3. Sustain is the UK alliance for better food and farming. It advocates food and agriculture policies and practices that enhance the health and welfare of people and animals, improve the working and living environment, enrich society and culture and promote equity. www.sustainweb.org
4. The letter and full list of signatories can be found here and below:
David Davis MP
House of Commons
London SW1A 0AA 14 July, 2016
Dear David Davis MP (copied to Theresa May PM),
We are writing to you in your role overseeing the new government unit, which will lay the groundwork for a British exit from the European Union.
Our group of 85 signatory organisations works across a wide spectrum of food issues, including farming, countryside, environment, fishing and marine environment, poverty, trade, animal welfare and public health, together representing the interests of millions of people. We met this week to discuss the implications of the EU Referendum for food and farming.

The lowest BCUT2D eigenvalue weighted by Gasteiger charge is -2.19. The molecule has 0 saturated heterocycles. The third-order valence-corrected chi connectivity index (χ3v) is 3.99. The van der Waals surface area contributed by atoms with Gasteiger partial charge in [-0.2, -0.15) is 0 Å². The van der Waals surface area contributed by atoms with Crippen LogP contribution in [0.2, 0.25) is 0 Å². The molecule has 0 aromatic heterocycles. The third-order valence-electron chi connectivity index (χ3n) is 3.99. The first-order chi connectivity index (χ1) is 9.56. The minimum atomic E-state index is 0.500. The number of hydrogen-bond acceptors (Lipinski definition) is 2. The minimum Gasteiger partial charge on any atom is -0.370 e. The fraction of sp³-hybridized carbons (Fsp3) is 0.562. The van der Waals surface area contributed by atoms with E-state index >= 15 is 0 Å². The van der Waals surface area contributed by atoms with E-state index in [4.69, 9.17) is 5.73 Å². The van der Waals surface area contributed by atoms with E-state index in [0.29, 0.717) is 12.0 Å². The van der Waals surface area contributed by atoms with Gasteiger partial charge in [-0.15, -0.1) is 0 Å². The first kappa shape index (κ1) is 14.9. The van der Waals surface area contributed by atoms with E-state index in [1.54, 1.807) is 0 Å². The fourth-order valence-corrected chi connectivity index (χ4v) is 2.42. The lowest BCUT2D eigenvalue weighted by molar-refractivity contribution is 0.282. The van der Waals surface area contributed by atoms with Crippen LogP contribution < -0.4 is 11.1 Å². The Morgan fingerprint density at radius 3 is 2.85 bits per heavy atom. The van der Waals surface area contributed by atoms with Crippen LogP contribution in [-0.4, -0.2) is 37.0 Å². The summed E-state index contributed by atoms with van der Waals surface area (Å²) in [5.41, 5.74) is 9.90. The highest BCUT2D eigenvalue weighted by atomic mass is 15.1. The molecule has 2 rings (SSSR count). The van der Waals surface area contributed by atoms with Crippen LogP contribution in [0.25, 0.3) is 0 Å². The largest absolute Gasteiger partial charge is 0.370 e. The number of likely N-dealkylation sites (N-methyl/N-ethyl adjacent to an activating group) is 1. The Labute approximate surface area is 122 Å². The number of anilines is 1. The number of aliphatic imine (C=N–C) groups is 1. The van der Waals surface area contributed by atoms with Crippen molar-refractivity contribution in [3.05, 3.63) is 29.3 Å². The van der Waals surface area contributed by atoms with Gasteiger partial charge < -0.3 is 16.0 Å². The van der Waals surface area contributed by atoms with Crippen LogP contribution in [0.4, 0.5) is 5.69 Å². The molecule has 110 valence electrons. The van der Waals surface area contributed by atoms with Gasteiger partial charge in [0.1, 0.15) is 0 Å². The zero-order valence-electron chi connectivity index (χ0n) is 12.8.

A large proportion of the UK’s current food, farming and fishery policies is covered by EU competence, and re-thinking this creates many opportunities. Better food, farming and trade policies can help to cut greenhouse gas emissions from farming and food industries by 80% by 2050, and promote healthier diets to combat heart disease, cancers, diabetes and obesity and to promote oral health. Such policies can also support a vibrant and diverse economy, good jobs and working conditions, ethical and sustainable production methods, international development, improved animal welfare, more farmland and marine wildlife and restored farmland biopersity, as well as enhancing the beauty of the countryside and protecting the environment (in particular fresh water and soils), while providing a safe and traceable food supply.